The myth is gone!
Serpentor | Groesbeek, Netherlands | 10/23/2005
(5 out of 5 stars)
"These performances are truly amazing. It's hard to believe that the fabled Vienna Philharmonic, who's dislike of Mahler is almost as legendary as their string section, is playing these utterly moving works with such distinction. True, a lot of the effort has to be laid at the feet of Lenny Bernstein, who's highly emotional response to these intruiging scores is really quite appropriate, but if an orchestra is not capable of playing it, you are left with nothing. Not the case here.
First, the Seventh. A symphony full of weird, intimate and grand sounds, an ode to loneliness, to the mysterious night and arrival of daylight. The first movement gets a stern reading, with the appropriate amount of rubato. The middle three movements are played very affectionately, especially the second nachtmusik with a gorgeously audibible mandolin and banjo. There isn't a moment of musicmaking that doesn't ring true. Then, the Finale. It really has to be heard to be believed. I was quite surprised by the brilliant presence of the Vienna brass section, since it's not their best feature (except for the horns). They are certainly far from timide in this reading! Marvellous horns and trumpet fanfares all around, and this symphony is carried to an all inspiring, overwhelming and incredibly moving conclusion. Bravo indeed. This is what Mahler is all about.
The performance of the Eigth, well, it's a knockout. Probably even better than the Seventh. Marvellous choral and vocal contributions with a commited orchestra playing on it's toes. The opening has seldom sounded so forward driven and visionary, and the conclusion, with trumpets reaching to the skies, is a heaven indeed. To my ears, this is as good as it gets in reproducing Mahler's intentions to create an overwhelming love tribute to Alma.
In sum? I think this DVD recaptures the wonderful magic of Bernstein's unique way with the Mahler symphonies. The Vienna Philharmonic deserves a lot of the credit, they do not sound in the least bit uninterested to play Mahler. Picture and sound quality are very good and noise from the public is very limited. Highly recommended, in every possible way."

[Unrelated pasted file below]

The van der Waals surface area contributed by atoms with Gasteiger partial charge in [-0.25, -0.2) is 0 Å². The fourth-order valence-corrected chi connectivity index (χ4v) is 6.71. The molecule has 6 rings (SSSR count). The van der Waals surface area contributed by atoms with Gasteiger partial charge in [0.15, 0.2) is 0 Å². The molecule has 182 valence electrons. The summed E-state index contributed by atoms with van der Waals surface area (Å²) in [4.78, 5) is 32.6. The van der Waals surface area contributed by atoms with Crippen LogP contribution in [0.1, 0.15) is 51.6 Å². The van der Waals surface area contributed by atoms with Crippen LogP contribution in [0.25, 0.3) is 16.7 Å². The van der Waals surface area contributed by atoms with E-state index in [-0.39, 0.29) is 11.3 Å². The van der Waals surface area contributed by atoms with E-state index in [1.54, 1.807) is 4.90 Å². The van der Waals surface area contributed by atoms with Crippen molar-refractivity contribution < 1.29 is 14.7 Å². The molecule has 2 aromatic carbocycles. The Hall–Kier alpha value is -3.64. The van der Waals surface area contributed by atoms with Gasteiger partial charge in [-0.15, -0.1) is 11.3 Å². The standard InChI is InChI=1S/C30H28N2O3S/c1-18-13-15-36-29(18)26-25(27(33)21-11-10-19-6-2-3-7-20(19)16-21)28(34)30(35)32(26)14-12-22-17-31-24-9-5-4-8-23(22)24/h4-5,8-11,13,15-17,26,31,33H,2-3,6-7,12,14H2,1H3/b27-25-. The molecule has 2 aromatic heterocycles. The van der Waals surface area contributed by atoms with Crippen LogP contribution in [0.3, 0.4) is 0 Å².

Wonderful music-making sensitively captured on film.
Pater Ecstaticus | Norway | 02/01/2006
(5 out of 5 stars)
"I bought this DVD-set to see and hear for myself what this new DVD Bernstein/Mahler cycle on DGG/Unitel is about, first of all because I especially love Mahler's Seventh and Eighth Symphonies, and secondly because I am intrigued by Leonard Bernstein's art. And I must say that I like what I see...and hear!
These are performances that have been recorded from the early 1970's onwards, sitting between Leonard Bernstein's two audio-only Mahler cycles - the first one during the 1960's with the New York Philharmonic and the London Symphony Orchestra (on Sony), and the second (on DGG) during the 1980's with the Concertgebouw Orkest Amsterdam, Vienna Philharmonic and the New York Philharmonic.
These recordings of Mahler's Seventh and Eighth Symphony for this video-cycle to my mind combine the best of both worlds from his 'first' (Sony) and 'last' (DGG) Mahler cycle: there is exuberance and expressiveness to the full (as can be expected with this conductor!) - linking it with the later recordings for his 'second' cycle -, but there is also a tight grip and control on orchestral forces without letting the music be carried away by the emotions, as happened for example with his recording of the 'Ninth' with the Concertgebouw Orchestra (however beautiful a performance that may be). This tight grip - combined with a certain 'heated-up', 'forward-driving' energy that I think characterizes Leonard Bernstein's (and especially his 'earlier') Mahler-conducting - is also apparent in Bernstein's Mahler audio-only cycle for Sony.
Especially in the Eighth Symphony, this is a blessing, causing it to sound grand and festive with all of its colors and emotions evidently and eminently displayed, but also tightly controlled, never lagging behind and giving the occasion a sense of striving ever onwards toward the 'Ewig Weibliche' (but never sounding hurried or rushed!). All in all, a great Mahler Eight, beautifully played (as well as sung!).
So these two performances are to my mind some of the best Mahler Sevenths and Eighths ever recorded. The recorded sound is good, not even making allowances for its age. The recording is clear and rather direct, favouring solo instruments a little sometimes, but never annoyingly so. Having the added 'bonus' of seeing the orchestra (in wonderfully sensitively directed films!) and this marvelous conductor play it out for your very eyes is certainly half of the fun."
Very moving interpretation
Cathrine C D | Quebec, Canada | 02/25/2008
(5 out of 5 stars)
"I am learning a chorist partition right now for our concert on March 15 2008 in Quebec City where we will be more than a thousand to sing the Symphonie (no 8) of the thousand : I can appreciate from inside the degree of difficulty of that masterpiece, I have heard 3 different interpretations (none executed by a thousand chorists and musicians though) And this one by Bernstein brought me to tears at 3 different moments... Same for every chorists who listened to this version.
Cette piece peut vous ecraser tant il y a d'instruments (Les grandes orgues et les trompettes, en particulier) et de choristes chantant jusqu'à 9 partitions differentes. On dirait bien que Bernstein comprend Mahler de l'intérieur et donne sa juste place à chaque note composee. Cette piece est si forte qu'il faut parfois plusieurs ecoutes pour l'apprivoiser et faire en sorte qu'elle ne vous ecrase pas.
Pour qui va au concert symphonique régulierement. Une interpretation MAGISTRALE"